Friday 8 November 2013
Another long weekend ahead of us here, this time for commemorations of the 1918 Armistice on Monday the 11th.
As I continue commuting to work by bike, a distinct pattern of experiences has emerged, one I never expected, and yet that is a wonderful balm for the soul. Children. I’ve always loved kids, and apparently have a face that shows it, since babies spontaneously coo at me even when I haven’t looked at them. It makes for fun surprises at parks and in public transportation: there’s nothing like getting on a crowded tramway, hearing “wheee! gaaa! heee!” then looking in the voice’s direction to find a giggly-eyed, happily-squirming infant meeting your gaze, who punctuates your eye contact with that pleased flop-the-arms-and-legs motion and a bubbly “daaaa!”
My commutes usually have some overlap with school opening and closing hours; I cross toddlers with their parents, grandparents, or friends’ parents. Without fail, little girls are delighted to see my bike. Boys love bikes too, many will make eye contact and share a smile. I nod and return the smile, and they turn back to their playing. Little girls, though… I’m a woman, I remember being a little girl and noticing early on that you don’t see many women on bikes. Even the cycling competitions that get broadcasted are overwhelmingly those with men. I remember being excited at Jeannie Longo‘s feats: here was a woman being awesome on a bicycle, something I too loved. And so, today, when little girls look at me, stop in their tracks, and stare, I get it. The little girl in me who grew up riding around her valley hills also smiles. I nod at them, as I do with all the kids.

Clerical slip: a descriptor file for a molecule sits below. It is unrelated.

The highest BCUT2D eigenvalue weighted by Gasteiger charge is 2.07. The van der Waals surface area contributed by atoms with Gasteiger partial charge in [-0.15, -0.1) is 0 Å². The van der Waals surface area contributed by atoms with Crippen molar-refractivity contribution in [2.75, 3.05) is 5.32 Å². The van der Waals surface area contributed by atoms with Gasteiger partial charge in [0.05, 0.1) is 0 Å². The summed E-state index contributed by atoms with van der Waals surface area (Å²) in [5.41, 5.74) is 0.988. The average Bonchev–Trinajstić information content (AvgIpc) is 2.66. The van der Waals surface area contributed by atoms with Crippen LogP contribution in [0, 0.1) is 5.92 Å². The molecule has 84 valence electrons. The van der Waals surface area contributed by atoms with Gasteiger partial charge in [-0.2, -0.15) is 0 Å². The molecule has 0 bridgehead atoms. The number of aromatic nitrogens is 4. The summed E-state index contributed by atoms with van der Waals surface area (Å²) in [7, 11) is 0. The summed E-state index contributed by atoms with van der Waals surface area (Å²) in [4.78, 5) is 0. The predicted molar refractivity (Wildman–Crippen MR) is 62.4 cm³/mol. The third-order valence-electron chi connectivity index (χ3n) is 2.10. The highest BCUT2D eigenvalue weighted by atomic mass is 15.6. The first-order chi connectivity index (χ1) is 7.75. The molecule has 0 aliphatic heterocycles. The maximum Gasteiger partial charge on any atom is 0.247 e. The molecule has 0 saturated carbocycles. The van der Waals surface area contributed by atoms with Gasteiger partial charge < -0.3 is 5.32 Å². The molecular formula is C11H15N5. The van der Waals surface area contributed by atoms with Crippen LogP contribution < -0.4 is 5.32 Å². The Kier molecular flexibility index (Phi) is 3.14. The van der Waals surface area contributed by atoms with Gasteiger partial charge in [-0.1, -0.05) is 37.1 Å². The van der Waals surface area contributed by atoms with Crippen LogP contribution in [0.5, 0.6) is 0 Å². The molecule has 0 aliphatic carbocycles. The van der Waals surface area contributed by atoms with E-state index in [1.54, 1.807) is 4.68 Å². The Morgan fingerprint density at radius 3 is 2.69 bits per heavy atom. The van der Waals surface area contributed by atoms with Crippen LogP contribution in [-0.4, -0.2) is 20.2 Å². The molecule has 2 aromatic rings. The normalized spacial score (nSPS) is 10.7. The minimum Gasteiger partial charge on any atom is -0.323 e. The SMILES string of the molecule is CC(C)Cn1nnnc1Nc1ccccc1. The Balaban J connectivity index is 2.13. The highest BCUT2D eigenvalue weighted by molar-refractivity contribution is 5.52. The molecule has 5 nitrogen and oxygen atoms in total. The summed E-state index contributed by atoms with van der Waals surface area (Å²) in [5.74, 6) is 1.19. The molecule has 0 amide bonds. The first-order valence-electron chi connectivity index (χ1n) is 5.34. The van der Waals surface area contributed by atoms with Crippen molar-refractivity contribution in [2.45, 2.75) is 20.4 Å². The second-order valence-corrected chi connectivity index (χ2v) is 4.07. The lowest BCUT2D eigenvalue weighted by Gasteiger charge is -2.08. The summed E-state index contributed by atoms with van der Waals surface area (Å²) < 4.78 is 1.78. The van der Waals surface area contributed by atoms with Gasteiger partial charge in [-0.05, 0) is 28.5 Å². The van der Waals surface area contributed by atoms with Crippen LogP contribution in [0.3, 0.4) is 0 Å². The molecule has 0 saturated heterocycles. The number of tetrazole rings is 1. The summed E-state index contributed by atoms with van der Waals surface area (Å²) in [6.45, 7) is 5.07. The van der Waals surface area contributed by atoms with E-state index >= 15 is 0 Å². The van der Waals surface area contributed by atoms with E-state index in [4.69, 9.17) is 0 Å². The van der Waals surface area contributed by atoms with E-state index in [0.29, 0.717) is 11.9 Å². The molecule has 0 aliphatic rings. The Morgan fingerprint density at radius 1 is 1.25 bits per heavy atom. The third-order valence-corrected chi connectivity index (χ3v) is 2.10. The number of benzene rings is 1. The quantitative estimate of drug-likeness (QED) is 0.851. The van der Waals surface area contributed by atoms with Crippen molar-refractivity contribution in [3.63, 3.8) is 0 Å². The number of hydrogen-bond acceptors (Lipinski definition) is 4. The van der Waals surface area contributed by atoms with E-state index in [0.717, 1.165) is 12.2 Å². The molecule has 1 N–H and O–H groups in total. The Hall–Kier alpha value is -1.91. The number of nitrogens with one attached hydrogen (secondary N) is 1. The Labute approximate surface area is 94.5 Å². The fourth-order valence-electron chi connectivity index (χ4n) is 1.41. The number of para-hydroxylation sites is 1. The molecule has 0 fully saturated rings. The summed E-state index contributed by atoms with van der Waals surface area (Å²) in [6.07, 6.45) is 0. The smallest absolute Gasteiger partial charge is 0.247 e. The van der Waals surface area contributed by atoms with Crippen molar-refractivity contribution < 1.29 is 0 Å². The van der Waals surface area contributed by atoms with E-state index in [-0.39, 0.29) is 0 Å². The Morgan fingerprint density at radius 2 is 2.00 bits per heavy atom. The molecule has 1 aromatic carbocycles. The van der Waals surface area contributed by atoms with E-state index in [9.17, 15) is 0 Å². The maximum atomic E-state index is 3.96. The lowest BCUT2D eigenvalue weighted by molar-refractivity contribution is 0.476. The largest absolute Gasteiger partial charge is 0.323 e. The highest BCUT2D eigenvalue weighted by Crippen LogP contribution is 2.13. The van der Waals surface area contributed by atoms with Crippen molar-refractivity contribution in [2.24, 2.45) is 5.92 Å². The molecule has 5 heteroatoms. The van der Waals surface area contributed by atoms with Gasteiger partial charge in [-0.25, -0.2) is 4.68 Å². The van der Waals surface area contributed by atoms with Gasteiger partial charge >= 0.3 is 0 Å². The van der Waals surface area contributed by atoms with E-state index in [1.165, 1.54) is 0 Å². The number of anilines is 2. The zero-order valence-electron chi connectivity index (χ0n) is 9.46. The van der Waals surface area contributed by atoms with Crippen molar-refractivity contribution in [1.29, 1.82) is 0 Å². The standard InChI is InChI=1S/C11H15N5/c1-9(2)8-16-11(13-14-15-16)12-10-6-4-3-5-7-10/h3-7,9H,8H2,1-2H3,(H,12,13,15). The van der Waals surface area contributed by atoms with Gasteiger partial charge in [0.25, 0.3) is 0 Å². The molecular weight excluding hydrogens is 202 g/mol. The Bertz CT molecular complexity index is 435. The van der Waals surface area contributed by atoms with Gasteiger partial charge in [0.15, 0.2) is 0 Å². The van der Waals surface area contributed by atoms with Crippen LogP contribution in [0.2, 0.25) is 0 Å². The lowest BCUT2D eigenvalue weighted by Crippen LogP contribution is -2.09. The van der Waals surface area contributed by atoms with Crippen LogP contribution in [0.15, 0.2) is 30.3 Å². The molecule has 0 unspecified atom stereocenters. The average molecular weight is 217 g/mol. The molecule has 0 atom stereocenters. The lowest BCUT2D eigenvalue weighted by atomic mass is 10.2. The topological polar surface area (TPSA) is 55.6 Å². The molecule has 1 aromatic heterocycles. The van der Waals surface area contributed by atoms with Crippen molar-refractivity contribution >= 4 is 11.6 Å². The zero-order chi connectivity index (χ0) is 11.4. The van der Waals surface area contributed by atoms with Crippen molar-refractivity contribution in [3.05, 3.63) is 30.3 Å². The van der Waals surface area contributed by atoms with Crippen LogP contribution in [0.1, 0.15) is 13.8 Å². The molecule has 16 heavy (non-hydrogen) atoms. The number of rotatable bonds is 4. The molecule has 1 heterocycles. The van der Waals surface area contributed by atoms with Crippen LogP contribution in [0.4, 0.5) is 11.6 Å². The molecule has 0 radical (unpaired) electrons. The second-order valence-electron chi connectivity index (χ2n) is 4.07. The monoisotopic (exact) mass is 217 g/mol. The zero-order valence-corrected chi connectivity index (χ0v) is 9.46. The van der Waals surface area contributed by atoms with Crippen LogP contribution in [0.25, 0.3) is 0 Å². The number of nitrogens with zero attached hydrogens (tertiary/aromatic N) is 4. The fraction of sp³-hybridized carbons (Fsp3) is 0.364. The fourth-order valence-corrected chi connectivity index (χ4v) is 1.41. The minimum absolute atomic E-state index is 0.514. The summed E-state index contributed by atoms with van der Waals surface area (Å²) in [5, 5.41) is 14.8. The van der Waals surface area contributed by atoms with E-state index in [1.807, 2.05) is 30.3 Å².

The girls almost always widen their smiles into elated grins and respond excitedly:
“Le vélo ! Le vélo, le vélo !”
“Coucou ! Tu fais du vélo !! Du vélo !!”
“Ouaaaaaa ! Le vélooo !”
“C’est… v’zêtes sur un… un vélo !!!”
“Mamie ! Le vélo ! Le vélo !” This little girl yesterday paused for several seconds, taking in everything about my bike, until adding, entranced: “il a un CLIGNOTANT !” which means, “it has a BLINKER!” I do indeed turn on my blinky lights as soon as twilight falls. I call them my blinky-blinks. “Faut penser à mettre en route les blinky-blinks,” I remind myself before starting out on dark rides.
Another little girl yesterday evening, riding on her father’s shoulders, made an already fun commute even more so. I had just turned onto the last street before reaching my place and slowed for a yellow light. Next to me was a souped-up Citroën Saxo with windows open, blaring Daft Punk’s “Get Lucky“. I started whistling along, bopping on my bike at the red light, happy for the evening ride. I heard a tiny whistle nearby. I whistled again, and heard another whistle response; definitely a kid. I looked towards the whistling’s source: there she was, a little girl cozy in her puffy white winter coat, who bounced her arms and giggled as our eyes met. “Vélooo !” she said. I grinned, whistled a bit more, and father and daughter both smiled. The light turned green, I nodded to them and rode home.